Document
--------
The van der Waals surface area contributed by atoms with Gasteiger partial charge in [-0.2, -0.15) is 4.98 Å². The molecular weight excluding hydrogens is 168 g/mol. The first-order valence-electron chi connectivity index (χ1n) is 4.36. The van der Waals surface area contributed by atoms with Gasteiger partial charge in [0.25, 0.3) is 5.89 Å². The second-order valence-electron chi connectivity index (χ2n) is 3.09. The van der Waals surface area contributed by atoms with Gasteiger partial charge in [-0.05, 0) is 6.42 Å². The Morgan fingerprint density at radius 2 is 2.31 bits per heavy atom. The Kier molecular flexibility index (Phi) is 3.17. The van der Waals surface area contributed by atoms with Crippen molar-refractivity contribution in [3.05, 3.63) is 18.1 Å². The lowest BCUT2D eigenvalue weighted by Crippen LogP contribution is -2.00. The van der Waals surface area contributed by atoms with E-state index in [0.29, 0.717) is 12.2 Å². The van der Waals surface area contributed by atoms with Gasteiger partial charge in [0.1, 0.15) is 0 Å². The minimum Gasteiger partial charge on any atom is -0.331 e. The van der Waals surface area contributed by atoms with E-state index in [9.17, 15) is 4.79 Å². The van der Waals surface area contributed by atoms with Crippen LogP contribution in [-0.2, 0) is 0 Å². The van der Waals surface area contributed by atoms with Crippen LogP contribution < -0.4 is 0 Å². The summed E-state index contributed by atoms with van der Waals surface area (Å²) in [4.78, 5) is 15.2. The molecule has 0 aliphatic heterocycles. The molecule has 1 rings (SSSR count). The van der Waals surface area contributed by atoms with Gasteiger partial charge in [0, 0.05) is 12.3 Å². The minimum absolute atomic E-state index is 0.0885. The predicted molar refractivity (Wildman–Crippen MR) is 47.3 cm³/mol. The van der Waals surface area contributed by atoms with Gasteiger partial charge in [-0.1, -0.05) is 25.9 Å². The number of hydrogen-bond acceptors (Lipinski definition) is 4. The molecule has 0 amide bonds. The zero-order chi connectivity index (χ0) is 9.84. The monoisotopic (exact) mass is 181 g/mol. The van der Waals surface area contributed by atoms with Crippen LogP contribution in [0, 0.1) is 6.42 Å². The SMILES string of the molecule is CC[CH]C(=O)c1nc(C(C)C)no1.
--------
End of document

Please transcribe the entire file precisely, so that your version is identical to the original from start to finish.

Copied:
The van der Waals surface area contributed by atoms with Gasteiger partial charge in [-0.2, -0.15) is 4.98 Å². The molecular weight excluding hydrogens is 168 g/mol. The first-order valence-electron chi connectivity index (χ1n) is 4.36. The van der Waals surface area contributed by atoms with Gasteiger partial charge in [0.25, 0.3) is 5.89 Å². The second-order valence-electron chi connectivity index (χ2n) is 3.09. The van der Waals surface area contributed by atoms with Gasteiger partial charge in [-0.05, 0) is 6.42 Å². The Morgan fingerprint density at radius 2 is 2.31 bits per heavy atom. The Kier molecular flexibility index (Phi) is 3.17. The van der Waals surface area contributed by atoms with Crippen molar-refractivity contribution in [3.05, 3.63) is 18.1 Å². The lowest BCUT2D eigenvalue weighted by Crippen LogP contribution is -2.00. The van der Waals surface area contributed by atoms with E-state index in [0.29, 0.717) is 12.2 Å². The van der Waals surface area contributed by atoms with Gasteiger partial charge in [0.1, 0.15) is 0 Å². The minimum Gasteiger partial charge on any atom is -0.331 e. The van der Waals surface area contributed by atoms with E-state index in [9.17, 15) is 4.79 Å². The van der Waals surface area contributed by atoms with Crippen LogP contribution in [-0.2, 0) is 0 Å². The van der Waals surface area contributed by atoms with Crippen LogP contribution < -0.4 is 0 Å². The summed E-state index contributed by atoms with van der Waals surface area (Å²) in [4.78, 5) is 15.2. The molecule has 0 aliphatic heterocycles. The molecule has 1 rings (SSSR count). The van der Waals surface area contributed by atoms with Gasteiger partial charge in [0, 0.05) is 12.3 Å². The minimum absolute atomic E-state index is 0.0885. The predicted molar refractivity (Wildman–Crippen MR) is 47.3 cm³/mol. The van der Waals surface area contributed by atoms with Gasteiger partial charge in [-0.1, -0.05) is 25.9 Å². The number of hydrogen-bond acceptors (Lipinski definition) is 4. The molecule has 0 amide bonds. The zero-order chi connectivity index (χ0) is 9.84. The monoisotopic (exact) mass is 181 g/mol. The van der Waals surface area contributed by atoms with Crippen LogP contribution in [0, 0.1) is 6.42 Å². The SMILES string of the molecule is CC[CH]C(=O)c1nc(C(C)C)no1.